Chinese Life in the Tibetan Foothills/Book 8/Eclipses and Comets

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Eclipses and Comets (日月食及彗星),
jih yüeh shih, sao hsing

The heavenly dog is said to be a star known as t'ien kou hsing; it eats the moon, causing eclipse.

Lo hou hsing (羅睺星) is a very unlucky star, which it is believed tries to devour the sun at eclipse times. The evil spirit from this star is said to have retarded the birth of Sakyamuni for six years.

In an eclipse of the sun or moon, it is believed that the Emperor or Empress, respectively, has lost virtue.

During an eclipse of the sun, a tub of water is placed in the full glare of the sun and the progress of the eclipse is watched in the water.

The official calendar carefully gives the dates of all eclipses and particulars as to when they begin and finish. Previous to the eclipse a proclamation is issued calling upon the people to save the sun or moon. The official sets up an altar, and candles and incense are burned thereon while he prostrates himself and begs the restoration of the luminary to its normal size; the chiao kuan or head of the religious sects goes round the altar beating a gong till the eclipse is over. In each house an instrument for making a noise is used to frighten away the evil dog. All the temple drums and gongs are lustily beaten till the eclipse is ended.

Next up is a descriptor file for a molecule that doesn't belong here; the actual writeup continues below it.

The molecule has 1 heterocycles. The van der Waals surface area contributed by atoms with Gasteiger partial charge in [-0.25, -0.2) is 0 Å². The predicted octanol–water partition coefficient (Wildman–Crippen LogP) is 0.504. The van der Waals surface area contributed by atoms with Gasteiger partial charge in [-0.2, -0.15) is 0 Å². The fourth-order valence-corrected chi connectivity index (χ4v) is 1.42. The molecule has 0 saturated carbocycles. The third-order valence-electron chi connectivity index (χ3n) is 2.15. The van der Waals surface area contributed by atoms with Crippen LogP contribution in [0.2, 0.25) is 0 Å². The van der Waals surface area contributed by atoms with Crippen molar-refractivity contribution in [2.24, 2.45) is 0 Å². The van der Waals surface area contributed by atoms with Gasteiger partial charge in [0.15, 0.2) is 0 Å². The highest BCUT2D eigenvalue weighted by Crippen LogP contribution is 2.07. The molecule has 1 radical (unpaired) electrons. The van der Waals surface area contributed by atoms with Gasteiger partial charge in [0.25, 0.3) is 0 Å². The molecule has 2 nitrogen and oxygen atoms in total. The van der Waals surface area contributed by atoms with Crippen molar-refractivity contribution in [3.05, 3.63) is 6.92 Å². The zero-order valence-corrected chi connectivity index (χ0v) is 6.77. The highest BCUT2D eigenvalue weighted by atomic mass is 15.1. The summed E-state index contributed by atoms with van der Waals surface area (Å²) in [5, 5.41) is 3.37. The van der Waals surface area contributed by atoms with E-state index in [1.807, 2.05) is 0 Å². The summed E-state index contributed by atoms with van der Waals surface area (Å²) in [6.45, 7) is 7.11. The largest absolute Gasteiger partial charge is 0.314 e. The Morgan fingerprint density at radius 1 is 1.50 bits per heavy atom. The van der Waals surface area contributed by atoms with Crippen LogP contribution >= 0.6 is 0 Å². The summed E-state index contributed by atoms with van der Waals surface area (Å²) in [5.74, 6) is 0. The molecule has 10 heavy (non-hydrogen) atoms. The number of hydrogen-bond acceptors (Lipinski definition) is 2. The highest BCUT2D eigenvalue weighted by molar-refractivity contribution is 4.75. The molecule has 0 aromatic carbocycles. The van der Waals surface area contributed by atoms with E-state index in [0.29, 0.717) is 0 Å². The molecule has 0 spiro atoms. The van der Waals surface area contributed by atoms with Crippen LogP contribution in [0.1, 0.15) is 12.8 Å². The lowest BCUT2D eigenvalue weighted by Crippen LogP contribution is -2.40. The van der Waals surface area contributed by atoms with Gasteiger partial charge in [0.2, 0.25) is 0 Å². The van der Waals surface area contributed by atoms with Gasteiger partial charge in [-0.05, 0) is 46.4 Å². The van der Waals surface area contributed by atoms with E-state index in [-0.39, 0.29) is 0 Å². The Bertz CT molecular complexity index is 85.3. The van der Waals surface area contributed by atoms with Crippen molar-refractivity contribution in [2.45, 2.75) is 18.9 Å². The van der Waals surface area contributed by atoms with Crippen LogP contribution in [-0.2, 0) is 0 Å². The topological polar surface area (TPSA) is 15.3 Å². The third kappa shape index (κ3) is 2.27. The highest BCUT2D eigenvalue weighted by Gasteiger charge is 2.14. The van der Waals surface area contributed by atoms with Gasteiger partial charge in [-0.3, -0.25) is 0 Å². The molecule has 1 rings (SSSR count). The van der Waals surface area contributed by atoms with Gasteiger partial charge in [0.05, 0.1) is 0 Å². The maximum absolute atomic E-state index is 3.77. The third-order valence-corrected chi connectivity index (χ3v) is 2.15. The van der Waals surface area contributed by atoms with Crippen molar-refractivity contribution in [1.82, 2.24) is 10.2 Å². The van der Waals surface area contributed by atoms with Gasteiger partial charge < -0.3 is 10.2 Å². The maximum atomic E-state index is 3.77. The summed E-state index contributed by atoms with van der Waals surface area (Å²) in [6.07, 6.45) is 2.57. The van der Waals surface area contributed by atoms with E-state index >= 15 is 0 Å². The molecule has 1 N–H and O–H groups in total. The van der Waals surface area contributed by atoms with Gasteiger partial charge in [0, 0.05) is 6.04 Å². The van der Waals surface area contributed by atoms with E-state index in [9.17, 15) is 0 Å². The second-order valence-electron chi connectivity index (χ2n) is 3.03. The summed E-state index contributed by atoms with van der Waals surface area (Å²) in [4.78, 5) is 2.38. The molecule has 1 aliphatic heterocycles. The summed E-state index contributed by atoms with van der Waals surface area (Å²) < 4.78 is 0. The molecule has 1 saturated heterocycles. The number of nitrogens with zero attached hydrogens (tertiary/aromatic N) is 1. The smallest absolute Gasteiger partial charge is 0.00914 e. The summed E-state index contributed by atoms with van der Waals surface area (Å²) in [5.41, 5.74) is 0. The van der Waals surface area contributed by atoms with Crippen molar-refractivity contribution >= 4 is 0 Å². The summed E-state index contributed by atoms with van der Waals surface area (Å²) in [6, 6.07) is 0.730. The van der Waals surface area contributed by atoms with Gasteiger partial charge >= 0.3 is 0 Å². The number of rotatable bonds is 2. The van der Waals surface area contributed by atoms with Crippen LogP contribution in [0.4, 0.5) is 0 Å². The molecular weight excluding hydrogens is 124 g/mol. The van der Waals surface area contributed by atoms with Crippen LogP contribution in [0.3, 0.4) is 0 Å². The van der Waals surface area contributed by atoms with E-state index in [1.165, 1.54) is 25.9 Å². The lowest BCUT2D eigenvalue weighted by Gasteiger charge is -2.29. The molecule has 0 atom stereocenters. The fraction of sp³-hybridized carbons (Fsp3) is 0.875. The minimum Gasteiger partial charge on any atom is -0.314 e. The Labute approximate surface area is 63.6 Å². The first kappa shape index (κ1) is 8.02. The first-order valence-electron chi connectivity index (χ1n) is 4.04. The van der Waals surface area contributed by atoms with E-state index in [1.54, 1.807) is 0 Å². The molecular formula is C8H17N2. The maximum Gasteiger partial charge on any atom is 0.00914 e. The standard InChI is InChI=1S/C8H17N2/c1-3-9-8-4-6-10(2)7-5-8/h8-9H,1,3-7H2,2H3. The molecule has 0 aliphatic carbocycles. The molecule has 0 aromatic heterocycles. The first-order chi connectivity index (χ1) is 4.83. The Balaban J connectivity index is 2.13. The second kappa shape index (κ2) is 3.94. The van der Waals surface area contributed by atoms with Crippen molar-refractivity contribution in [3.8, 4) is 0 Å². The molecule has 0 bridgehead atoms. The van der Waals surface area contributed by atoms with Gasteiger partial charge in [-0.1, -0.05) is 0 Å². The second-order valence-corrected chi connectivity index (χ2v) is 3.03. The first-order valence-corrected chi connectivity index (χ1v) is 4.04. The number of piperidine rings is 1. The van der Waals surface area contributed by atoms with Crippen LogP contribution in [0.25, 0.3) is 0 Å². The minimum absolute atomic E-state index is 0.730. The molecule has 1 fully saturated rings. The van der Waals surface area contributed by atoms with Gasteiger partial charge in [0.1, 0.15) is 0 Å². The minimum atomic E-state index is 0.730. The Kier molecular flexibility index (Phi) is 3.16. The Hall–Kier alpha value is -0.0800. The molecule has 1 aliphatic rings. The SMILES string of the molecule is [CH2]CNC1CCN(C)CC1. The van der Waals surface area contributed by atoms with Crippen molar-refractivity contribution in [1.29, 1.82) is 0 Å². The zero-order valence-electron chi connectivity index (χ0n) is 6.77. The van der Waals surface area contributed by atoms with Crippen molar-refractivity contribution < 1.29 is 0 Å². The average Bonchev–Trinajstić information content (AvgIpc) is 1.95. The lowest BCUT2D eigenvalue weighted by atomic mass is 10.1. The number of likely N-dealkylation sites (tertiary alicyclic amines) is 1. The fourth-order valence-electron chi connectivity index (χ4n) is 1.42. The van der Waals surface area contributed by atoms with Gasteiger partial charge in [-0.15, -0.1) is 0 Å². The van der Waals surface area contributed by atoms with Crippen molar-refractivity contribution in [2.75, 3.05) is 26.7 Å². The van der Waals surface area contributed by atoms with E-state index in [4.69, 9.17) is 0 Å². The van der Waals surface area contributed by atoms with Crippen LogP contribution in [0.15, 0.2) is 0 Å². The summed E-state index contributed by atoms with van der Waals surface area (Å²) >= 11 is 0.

The year that the Emperor Kuang Hsü died, the people declared that the sun had become red like blood, which indicated that the dynasty had come to an end, or that some great change was about to take place.

A comet is a very unlucky omen; and the appearance of Halley's comet in 1910–11 brought with it a great deal of unrest and fear. The people believe that it indicates calamity such as war, fire, pestilence, and a change of dynasty. In some places on certain days the doors were unopened for half a day, no water was carried and many did not even drink water as it was rumoured that pestilential vapour was being poured down upon the earth from the comet.

Along with eclipses and comets comes a third herald of change, namely, the bird called the white-tailed swallow. It is said that when the Manchus took China this bird came and killed the canaries and took possession of their cages. In 1911 it is reported to have made its appearance in Ssŭch‘uan, and when possible it was caught, beheaded, dismembered and thrown to the four winds, as it indicated another foreign invasion of the country.